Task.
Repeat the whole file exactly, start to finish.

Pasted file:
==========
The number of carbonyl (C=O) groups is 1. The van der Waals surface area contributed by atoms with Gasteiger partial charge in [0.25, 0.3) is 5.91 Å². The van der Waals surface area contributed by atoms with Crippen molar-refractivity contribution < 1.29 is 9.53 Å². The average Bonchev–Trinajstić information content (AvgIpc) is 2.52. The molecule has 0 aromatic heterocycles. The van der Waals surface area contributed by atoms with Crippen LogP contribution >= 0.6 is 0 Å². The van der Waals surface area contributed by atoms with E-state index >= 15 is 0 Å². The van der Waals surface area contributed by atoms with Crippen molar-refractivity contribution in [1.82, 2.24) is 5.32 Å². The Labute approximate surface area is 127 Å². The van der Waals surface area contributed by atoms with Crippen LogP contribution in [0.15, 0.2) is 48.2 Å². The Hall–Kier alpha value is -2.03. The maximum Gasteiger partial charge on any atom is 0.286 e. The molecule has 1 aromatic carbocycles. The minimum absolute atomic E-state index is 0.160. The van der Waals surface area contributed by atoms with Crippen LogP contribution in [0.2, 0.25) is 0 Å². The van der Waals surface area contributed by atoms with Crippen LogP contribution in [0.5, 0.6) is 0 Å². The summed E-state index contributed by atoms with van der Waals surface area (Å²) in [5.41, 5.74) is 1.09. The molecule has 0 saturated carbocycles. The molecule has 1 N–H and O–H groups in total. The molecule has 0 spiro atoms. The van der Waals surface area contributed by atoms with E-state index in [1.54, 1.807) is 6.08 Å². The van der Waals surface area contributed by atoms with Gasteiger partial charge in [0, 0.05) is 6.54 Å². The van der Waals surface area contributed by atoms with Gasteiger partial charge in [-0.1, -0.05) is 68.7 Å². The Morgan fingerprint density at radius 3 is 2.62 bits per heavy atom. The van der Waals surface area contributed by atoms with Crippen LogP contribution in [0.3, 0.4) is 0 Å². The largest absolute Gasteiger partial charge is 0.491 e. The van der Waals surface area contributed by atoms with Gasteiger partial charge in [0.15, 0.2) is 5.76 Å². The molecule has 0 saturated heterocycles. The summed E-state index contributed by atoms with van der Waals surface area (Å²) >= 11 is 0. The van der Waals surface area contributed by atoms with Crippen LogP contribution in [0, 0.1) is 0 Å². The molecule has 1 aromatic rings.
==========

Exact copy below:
The number of carbonyl (C=O) groups is 1. The van der Waals surface area contributed by atoms with Gasteiger partial charge in [0.25, 0.3) is 5.91 Å². The van der Waals surface area contributed by atoms with Crippen molar-refractivity contribution < 1.29 is 9.53 Å². The average Bonchev–Trinajstić information content (AvgIpc) is 2.52. The molecule has 0 aromatic heterocycles. The van der Waals surface area contributed by atoms with Crippen LogP contribution >= 0.6 is 0 Å². The van der Waals surface area contributed by atoms with E-state index >= 15 is 0 Å². The van der Waals surface area contributed by atoms with Crippen molar-refractivity contribution in [1.82, 2.24) is 5.32 Å². The Labute approximate surface area is 127 Å². The van der Waals surface area contributed by atoms with Crippen LogP contribution in [0.15, 0.2) is 48.2 Å². The Hall–Kier alpha value is -2.03. The maximum Gasteiger partial charge on any atom is 0.286 e. The molecule has 1 aromatic carbocycles. The minimum absolute atomic E-state index is 0.160. The van der Waals surface area contributed by atoms with Crippen LogP contribution in [0.2, 0.25) is 0 Å². The van der Waals surface area contributed by atoms with Crippen LogP contribution in [0.5, 0.6) is 0 Å². The summed E-state index contributed by atoms with van der Waals surface area (Å²) in [5.41, 5.74) is 1.09. The molecule has 0 saturated carbocycles. The molecule has 1 N–H and O–H groups in total. The molecule has 0 spiro atoms. The van der Waals surface area contributed by atoms with E-state index in [1.54, 1.807) is 6.08 Å². The van der Waals surface area contributed by atoms with Gasteiger partial charge in [0, 0.05) is 6.54 Å². The van der Waals surface area contributed by atoms with Gasteiger partial charge in [-0.1, -0.05) is 68.7 Å². The Morgan fingerprint density at radius 3 is 2.62 bits per heavy atom. The van der Waals surface area contributed by atoms with Crippen LogP contribution in [0.3, 0.4) is 0 Å². The largest absolute Gasteiger partial charge is 0.491 e. The van der Waals surface area contributed by atoms with Gasteiger partial charge in [0.15, 0.2) is 5.76 Å². The molecule has 0 saturated heterocycles. The summed E-state index contributed by atoms with van der Waals surface area (Å²) >= 11 is 0. The van der Waals surface area contributed by atoms with Crippen LogP contribution in [0, 0.1) is 0 Å². The molecule has 1 aromatic rings.